Except, now that I’m back on the inside, instead of out in the playground looking in, I’m not entirely sure. You see, differentiation is a hard task master. In some schools it requires worksheets re-written five ways and pages-long, colour-coded, checked-and-approved plans that take hours and hours to prepare for every lesson (at which point you can guarantee there will be a bee and all the careful plans will fall into the dust), in others it demands reams of marking, in prescribed colours (we teachers like our colours and our stationery, especially if we can come up with a little rhyme, or better still an acronym, to go with it, like ‘pink for think’ or ‘D.I.R.T.’), because everything we do, even though we know that the best sort of differentiation is in the way we relate to our pupils, the way we talk to them, tailor what they need to do next in that instant, must be evidenced, must be written down somewhere where the inspectors can see it, mark it for approval.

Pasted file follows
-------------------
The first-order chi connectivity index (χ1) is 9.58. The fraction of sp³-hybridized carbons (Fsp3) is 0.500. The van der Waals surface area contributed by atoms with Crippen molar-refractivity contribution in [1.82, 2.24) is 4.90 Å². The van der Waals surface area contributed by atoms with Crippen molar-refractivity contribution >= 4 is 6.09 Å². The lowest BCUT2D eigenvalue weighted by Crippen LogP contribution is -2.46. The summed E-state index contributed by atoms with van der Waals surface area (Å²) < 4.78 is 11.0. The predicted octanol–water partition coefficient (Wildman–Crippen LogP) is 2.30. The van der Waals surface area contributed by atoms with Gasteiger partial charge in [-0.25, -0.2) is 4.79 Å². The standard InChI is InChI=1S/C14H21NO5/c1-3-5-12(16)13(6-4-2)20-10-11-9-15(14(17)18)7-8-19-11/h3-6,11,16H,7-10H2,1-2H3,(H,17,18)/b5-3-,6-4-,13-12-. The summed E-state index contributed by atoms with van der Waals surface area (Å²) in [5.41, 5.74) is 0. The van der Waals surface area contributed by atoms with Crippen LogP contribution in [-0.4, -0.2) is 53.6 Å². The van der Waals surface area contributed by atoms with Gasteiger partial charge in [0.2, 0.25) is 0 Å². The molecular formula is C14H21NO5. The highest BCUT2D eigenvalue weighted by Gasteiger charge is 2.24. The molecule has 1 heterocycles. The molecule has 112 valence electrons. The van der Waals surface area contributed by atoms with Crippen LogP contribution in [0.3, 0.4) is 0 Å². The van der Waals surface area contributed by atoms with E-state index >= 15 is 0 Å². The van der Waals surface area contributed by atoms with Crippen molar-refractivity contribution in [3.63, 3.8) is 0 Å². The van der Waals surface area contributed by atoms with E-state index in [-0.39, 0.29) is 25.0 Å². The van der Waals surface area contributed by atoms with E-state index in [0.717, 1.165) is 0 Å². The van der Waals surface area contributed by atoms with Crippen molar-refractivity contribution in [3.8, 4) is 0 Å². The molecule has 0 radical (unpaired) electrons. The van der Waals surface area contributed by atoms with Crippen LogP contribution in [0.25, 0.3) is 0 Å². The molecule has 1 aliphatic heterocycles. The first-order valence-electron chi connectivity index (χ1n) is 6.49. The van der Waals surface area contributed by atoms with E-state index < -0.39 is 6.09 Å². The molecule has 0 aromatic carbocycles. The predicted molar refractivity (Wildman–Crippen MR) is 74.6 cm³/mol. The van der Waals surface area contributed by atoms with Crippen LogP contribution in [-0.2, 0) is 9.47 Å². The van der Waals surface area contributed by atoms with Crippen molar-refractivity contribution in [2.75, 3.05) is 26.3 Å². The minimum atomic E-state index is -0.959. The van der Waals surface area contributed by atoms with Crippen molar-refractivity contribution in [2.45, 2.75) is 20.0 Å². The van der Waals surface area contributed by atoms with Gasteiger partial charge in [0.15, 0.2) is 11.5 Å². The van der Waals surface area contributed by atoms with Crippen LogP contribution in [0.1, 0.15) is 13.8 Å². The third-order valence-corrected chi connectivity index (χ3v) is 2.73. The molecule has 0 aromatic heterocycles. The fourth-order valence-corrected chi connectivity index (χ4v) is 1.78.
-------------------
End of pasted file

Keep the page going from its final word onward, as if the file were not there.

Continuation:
It’s the reason why many primary schools have gone down the road of setting for ability in Maths and English, at younger and younger ages. In many ways it makes sense. If you can put the children together who are working on the same kind of thing at the same kind of level you will be able to pin point your teaching, and everyone will get along quicker, right? Your teachers will be teaching to a smaller bandwidth of ability, making their lives less complicated, won’t they? Makes life easier for everyone, doesn’t it? Yes?